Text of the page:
But when Jesus talked about thirst he wasn’t just talking about having dry mouth and scratchy throat.  Thirst was a word Jesus used to refer not only to physical needs but to spiritual needs, as well.  Indicating the well before them (Jacob’s well) Jesus said, “Everyone who drinks this water will be thirsty again, but whoever drinks the water I give them will never thirst. Indeed, the water I give them will become in them a spring of water welling up to eternal life.”  Who wouldn’t want to have that kind of water?  Living water, in this context was a metaphor for God’s provision of all that is needed for abundant life.

Living water.  Understandably confused, she asked, “Sir, you have no bucket, and the well is deep. Where do you get that living water?”  Living water was another term for spring water or running water, as opposed to flat water.  Yet Jesus clarified that the water he spoke of could not be drawn from a well or any other body of water.  “The water that I will give will become in them a spring of water gushing up to eternal life.”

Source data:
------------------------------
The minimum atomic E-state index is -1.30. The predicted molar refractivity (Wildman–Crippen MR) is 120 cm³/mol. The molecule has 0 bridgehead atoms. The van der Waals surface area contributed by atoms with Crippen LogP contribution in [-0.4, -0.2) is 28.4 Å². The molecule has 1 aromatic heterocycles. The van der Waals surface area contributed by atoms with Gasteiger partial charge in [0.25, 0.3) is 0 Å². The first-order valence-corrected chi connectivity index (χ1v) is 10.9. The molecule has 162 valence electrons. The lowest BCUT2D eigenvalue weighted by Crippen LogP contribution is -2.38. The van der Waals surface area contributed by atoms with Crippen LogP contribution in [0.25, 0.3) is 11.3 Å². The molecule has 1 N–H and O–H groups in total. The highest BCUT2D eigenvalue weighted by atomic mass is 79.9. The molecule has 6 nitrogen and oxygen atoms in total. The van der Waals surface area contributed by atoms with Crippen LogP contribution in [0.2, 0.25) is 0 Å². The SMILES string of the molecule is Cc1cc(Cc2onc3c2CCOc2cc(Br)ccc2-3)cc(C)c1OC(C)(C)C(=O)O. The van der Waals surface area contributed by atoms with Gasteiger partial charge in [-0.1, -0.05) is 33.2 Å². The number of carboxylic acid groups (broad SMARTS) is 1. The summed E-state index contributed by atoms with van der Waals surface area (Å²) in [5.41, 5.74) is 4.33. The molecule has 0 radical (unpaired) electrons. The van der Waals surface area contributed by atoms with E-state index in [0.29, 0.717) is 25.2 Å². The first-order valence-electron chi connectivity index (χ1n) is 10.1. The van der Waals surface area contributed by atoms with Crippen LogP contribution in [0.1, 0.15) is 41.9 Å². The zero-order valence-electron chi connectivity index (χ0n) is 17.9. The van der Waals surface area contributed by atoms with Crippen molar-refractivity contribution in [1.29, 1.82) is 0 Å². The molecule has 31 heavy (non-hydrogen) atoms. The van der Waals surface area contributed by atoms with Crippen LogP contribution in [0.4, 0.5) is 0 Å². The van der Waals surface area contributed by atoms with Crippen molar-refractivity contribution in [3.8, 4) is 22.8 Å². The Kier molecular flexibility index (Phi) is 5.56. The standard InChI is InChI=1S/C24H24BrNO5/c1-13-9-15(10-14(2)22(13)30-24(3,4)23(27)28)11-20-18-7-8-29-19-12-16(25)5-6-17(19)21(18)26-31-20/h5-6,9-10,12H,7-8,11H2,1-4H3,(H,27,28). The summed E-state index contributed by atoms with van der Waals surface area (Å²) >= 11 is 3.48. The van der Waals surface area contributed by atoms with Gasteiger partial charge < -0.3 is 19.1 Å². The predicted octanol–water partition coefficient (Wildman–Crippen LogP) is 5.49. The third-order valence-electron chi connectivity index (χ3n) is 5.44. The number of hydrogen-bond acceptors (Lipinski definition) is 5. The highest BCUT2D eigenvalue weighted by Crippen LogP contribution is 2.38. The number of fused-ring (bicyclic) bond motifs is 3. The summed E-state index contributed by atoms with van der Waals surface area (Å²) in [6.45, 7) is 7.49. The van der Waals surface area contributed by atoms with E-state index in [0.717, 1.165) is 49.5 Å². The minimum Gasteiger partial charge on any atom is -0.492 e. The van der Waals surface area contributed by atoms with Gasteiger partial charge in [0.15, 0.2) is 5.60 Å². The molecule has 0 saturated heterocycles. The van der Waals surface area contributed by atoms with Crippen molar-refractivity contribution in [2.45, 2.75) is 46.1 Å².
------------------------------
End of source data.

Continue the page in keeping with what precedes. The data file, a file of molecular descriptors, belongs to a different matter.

Through the Scripture we learn a little bit about this Samaritan women.  As I mentioned before, she was likely an outcast.  She lived a difficult life for a woman of her day, having been married several times and, then, living with a man who was not her husband.  Women were not allowed to own property, so she was likely dependent on the whims of others for her security.  Her life was hard.  I can imagine she was thirsty for hope, thirsty for mercy.  She came to the well to quench her physical thirst, yet she left having received eternal life.  Have you ever gone somewhere for one thing only to leave with or receive another?  Gone in the store for a juice box and ended up with a Big Gulp?

The good news of this passage is that God can heal our parched lips and our dehydrated souls.  After she left Jesus this woman ~ this outcast ~ went into her village and told others about Jesus and his promise of living waters.  Even in her own thirsty life she could see that others needed Jesus’ living waters, too.  Even through her own pain she could see that others needed to be healed.  As David Garber suggests in his Lectionary reflections, “Perhaps in the Lenten season as we reflect on the human condition, we must ask how we can demonstrate God’s compassionate presence and provision to those who cry out from under the burden of real, and sometimes extreme hardships.”